Father Marcial Maciel, founder of the powerful Catholic religious order the Legion of Christ, was banned from active ministry by Pope Benedict in 2006 after testimony from more than 20 men that he molested them when they were teens.
Now Maciel's reputation has been further tarnished by accusations made Wednesday by two Mexican men who say they are his sons, and that Maciel sexually abused them when they were young.
The allegations come as Vatican investigators, already looking into charges that Maciel misused funds and fathered up to six children, are about to deliver their findings to Pope Benedict.
After founding the Legion of Christ in Mexico in 1941, Maciel built a vast network of schools, colleges, seminaries and lucrative real estate holdings. At its peak the Legion had an annual budget of $650 million, more than 650 priests and 60,000 followers in an affiliated lay group also founded by Maciel, Regnum Christi. Its pockets were so deep that Mexicans sometimes called the order the "Millionarios de Cristo."
Pope John Paul II championed the Legion for its unswerving orthodoxy (and Maciel's fundraising prowess), and in 1994 called Maciel "an efficacious guide to youth." The Legion sold videocasettes with stirring images of Maciel with John Paul at a papal audience, the Pope nodding approvingly and smiling at Maciel as Legion followers cheered.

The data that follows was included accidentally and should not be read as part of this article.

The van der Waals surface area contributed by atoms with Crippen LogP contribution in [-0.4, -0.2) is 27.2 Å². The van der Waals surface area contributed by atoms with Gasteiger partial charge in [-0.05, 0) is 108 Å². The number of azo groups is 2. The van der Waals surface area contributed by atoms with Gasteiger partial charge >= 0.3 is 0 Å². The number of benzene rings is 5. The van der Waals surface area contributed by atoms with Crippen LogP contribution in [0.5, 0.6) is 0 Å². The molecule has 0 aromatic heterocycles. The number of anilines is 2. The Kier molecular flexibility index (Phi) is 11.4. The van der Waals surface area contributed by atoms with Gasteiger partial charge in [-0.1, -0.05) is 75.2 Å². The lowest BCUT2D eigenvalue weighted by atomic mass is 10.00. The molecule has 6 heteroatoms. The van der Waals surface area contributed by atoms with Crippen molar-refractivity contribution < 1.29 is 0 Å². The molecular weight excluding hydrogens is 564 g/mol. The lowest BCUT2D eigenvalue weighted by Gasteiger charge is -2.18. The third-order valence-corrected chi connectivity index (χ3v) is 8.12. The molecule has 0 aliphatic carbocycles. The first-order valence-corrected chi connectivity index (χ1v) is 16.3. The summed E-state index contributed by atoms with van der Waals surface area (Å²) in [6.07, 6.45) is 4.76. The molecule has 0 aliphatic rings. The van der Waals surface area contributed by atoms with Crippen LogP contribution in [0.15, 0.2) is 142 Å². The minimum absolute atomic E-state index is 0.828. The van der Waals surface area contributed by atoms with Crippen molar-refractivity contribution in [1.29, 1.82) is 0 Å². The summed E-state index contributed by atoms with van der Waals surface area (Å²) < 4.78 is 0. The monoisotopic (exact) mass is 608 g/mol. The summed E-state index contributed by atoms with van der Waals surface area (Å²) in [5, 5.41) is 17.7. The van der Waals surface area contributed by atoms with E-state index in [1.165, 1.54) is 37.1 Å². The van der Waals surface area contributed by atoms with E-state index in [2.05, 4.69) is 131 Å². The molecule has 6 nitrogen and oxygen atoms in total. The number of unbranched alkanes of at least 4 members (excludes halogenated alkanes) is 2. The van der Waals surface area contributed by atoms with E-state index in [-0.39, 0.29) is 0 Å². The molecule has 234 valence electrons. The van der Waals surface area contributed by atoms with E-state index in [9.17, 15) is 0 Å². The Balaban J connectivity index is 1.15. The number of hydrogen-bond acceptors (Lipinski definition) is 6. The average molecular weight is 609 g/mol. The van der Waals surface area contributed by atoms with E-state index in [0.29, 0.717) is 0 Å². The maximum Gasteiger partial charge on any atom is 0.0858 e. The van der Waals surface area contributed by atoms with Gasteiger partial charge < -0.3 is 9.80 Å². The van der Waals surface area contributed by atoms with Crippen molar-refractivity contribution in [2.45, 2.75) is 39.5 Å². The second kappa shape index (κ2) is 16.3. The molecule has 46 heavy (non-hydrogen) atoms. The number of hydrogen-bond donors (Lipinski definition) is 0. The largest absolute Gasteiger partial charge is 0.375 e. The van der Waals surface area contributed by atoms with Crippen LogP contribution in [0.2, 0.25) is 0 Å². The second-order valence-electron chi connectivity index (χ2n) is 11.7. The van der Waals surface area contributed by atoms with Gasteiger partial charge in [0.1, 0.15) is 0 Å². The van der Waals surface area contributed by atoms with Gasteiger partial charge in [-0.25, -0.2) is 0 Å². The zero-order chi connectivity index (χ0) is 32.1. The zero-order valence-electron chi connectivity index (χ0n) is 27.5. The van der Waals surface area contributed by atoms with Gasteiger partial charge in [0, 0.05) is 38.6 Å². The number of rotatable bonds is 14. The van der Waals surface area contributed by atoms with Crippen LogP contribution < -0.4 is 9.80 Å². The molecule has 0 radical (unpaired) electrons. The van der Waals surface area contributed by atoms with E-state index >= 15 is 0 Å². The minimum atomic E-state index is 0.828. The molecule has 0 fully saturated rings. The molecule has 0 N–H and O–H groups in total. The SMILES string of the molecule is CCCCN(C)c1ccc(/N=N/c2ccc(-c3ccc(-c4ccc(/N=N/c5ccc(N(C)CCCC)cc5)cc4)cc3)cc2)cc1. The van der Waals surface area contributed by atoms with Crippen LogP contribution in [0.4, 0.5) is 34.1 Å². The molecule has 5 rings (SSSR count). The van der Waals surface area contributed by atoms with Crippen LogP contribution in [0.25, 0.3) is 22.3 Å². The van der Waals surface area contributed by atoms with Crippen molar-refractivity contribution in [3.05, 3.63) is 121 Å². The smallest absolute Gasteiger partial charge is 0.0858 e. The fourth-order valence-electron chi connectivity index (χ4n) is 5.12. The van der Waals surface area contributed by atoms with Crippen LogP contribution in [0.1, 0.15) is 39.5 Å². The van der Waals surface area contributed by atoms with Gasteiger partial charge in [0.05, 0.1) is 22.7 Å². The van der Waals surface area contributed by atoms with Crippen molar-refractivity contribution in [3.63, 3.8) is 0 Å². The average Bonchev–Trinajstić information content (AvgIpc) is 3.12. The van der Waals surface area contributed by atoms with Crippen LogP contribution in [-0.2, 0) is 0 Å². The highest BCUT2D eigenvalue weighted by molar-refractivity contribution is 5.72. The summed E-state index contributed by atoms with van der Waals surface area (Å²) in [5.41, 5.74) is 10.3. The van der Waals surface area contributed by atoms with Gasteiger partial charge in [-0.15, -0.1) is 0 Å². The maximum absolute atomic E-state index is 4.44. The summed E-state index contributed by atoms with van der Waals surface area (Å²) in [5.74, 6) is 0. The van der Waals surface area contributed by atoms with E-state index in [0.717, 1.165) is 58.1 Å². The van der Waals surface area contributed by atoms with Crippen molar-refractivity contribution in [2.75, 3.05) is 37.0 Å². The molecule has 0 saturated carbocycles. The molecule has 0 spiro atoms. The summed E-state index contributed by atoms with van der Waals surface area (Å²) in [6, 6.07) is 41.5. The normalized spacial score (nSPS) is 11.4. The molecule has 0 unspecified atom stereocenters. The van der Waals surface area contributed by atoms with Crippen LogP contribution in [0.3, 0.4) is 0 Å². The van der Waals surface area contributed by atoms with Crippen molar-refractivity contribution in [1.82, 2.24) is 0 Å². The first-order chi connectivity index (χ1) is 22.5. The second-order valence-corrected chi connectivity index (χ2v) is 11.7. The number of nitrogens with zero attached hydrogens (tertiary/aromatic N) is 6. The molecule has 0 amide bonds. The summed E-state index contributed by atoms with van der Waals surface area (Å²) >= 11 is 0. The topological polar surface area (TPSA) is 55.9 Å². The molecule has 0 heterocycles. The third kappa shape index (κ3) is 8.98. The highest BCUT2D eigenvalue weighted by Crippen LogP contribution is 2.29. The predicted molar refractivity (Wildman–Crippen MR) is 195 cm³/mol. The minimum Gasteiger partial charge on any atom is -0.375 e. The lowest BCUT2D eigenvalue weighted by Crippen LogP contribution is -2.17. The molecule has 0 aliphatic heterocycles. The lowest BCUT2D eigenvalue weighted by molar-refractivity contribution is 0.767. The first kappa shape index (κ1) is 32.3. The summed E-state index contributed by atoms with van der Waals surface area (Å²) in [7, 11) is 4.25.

But after John Paul died, his successor, Pope Benedict XVI, shocked the Legion by ousting Maciel from formal ministry. In 2006 Benedict ordered Maciel to a "life of prayer and repentance" after a Vatican investigation of alleged pedophila. At least 20 ex-Legionaries claim that Maciel sexually abused them as teenage seminarians in the 1950s and 60s.
Maciel´s alleged victims gave media interviews, but the Legion stood fast behind Maciel. The order never admitted guilt on the part of the priest they called Nuestro Padre, Our Father. The Legion stopped selling videos of John Paul and Maciel together, but claimed that Maciel, who was not formally tried by the Vatican, had acted like Jesus in refusing to defend himself from the charges. When Maciel died in January 2008 at age 87, a post on the Legion's web site said that he had gone to heaven.
As the revelations made news, the Vatican ordered another investigation of the religious order, this time to look into the Legion's internal finances and allegations that Maciel had lived a double life. Five bishop-visitators (as Vatican investigators are called) from five countries will submit their findings to the Vatican by March 15.
Now two men have given interviews to a Mexican broadcaster alleging that they are sons of Maciel and that he sexually abused them as boys. The two men say they knew Macial by the name of Raul Rivas, as the younger of the two men, Jose Raul Rivas, told Carmen Aristegui, host of a morning radio program on the MVS network.